# Prediction, influence and the future of power

The role prediction played in the 2012 presidential election taught both the political and business worlds an important lesson: true power comes from influencing the future rather than merely predicting it.

A crystal Ball with carved ivory dragon stand in the Anderson House on May 14, 2012 in Washington DC (Photo by Benjamin C. Tankersley/For The Washington Post)

Blogger Nate Silver may have successfully forecast the election results, but President Obama’s team quietly used predictive analytics to sway which way the winds would blow, discovering which individual voters were more likely to be positively influenced by campaign contact.

But this is only one example of how the prediction of individuals’ wants, needs and behaviors holds the power to change outcomes.

Businesses, much like political campaigns, benefit from moving beyond the forecasting of broad trends to the forming of individual, per-person predictions. In the business world, these predictions drive the detailed operations of marketing, risk management, and fraud detection one customer at a time.

Now, rest assured, a doctorate isn’t required to understand how computers churn out tens of thousands—or even millions—of predictions. The principles behind predictive analytics are relatively easy to understand.

That said, the underlying math can get complex quickly. Analytics experts often favor a range of mathematical formulas to achieve desired results. Hewlett-Packard, for example, uses complex equations in order to predict the odds that each HP employee will leave his or her job. Credit scoring uses similar equations, predicting the probability of delinquent payments for each credit card or loan applicant. Meanwhile, mass marketing uses advanced analytical methods to target those customers most likely to buy. Common mathematical methods for these purposes include logistic regression and neural networks.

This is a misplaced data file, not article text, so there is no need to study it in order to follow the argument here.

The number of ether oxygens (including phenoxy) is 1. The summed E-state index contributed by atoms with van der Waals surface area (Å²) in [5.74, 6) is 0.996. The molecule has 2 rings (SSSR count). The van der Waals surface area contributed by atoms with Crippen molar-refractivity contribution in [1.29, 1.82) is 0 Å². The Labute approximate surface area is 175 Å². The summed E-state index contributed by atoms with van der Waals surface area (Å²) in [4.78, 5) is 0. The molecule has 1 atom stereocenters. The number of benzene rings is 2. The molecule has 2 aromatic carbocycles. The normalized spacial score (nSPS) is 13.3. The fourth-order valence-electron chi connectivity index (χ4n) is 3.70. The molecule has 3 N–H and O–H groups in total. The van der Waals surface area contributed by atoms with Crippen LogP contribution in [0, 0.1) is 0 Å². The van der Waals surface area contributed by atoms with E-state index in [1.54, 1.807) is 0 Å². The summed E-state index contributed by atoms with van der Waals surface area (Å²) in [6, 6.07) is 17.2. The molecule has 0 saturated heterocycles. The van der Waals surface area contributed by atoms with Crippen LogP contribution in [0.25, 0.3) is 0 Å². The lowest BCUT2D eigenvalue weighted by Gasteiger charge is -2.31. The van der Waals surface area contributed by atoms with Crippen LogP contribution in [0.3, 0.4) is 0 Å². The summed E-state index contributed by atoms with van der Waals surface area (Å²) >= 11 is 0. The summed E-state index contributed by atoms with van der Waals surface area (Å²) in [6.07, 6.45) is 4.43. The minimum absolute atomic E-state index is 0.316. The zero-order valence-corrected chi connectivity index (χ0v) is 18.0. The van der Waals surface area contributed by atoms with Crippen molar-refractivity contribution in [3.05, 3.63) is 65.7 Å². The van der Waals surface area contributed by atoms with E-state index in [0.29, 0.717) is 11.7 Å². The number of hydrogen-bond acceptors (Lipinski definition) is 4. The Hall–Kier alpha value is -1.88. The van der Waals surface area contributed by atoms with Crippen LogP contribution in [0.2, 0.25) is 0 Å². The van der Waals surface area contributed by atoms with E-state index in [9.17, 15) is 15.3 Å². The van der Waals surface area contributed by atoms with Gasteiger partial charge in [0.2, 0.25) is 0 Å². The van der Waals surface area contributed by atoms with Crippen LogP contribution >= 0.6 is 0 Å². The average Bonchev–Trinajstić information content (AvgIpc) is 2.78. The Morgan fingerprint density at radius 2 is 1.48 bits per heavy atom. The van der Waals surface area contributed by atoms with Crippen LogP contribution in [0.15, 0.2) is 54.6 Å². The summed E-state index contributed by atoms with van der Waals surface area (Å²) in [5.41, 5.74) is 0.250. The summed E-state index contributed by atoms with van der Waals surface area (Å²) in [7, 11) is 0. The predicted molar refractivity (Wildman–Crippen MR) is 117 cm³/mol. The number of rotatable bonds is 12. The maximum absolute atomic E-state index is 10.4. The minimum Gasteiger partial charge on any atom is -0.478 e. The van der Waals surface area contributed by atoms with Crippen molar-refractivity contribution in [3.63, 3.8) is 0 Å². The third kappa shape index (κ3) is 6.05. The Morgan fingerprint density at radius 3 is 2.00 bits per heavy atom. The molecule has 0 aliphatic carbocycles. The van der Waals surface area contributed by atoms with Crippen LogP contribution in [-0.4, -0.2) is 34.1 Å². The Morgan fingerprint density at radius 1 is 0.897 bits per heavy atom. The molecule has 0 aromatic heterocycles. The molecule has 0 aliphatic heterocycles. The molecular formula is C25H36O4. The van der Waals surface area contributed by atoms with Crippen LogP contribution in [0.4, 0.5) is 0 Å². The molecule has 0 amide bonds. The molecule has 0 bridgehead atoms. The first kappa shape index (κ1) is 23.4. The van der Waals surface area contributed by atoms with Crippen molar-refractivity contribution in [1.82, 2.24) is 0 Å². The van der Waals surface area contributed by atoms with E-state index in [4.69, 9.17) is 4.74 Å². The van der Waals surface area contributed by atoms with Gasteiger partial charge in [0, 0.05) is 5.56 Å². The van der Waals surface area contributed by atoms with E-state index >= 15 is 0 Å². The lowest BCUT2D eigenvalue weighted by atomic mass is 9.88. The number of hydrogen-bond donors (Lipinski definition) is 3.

While IBM’s “Jeopardy!”-playing Watson computer does not predict the future, it does employ the same sort of analytical models to “predict” the correct answer to each question, learning from large amounts of data to infer unknowns. To supercharge its models, Watson “ensembles” them together, creating what could be called an “uber-model.” That uber-model benefits from the wisdom of a crowd of models in much the same way a crowd of collaborating people often succeeds to collectively surpass the intelligence of each individual member.

The cover of “Predictive Analytics: The Power to Predict Who Will Click, Buy, Lie, or Die” (John Wiley & Sons, Inc.)

Predictive modeling methods in use today vary, but all follow the same basic principle: Data is a representation of experience—a recording of things that happened—and thus provides examples from which to learn. Computers then learn from these examples to predict future behavior, which serves to drive and automate more effective decisions.

Predictive analytics is the engine that drives better movie, music, and book recommendations, reduces the amount of junk mail and spam, and fosters improved health care, among other improvements to services. Predictive analytics is leveraged by for-profit and non-profit organizations large and small to improve organizational operations. These improvements ultimately influence our future by actively driving better outcomes one person at a time.

Eric Siegel, Ph.D., is the author of Predictive Analytics: The Power to Predict Who Will Click, Buy, Lie, or Die.’

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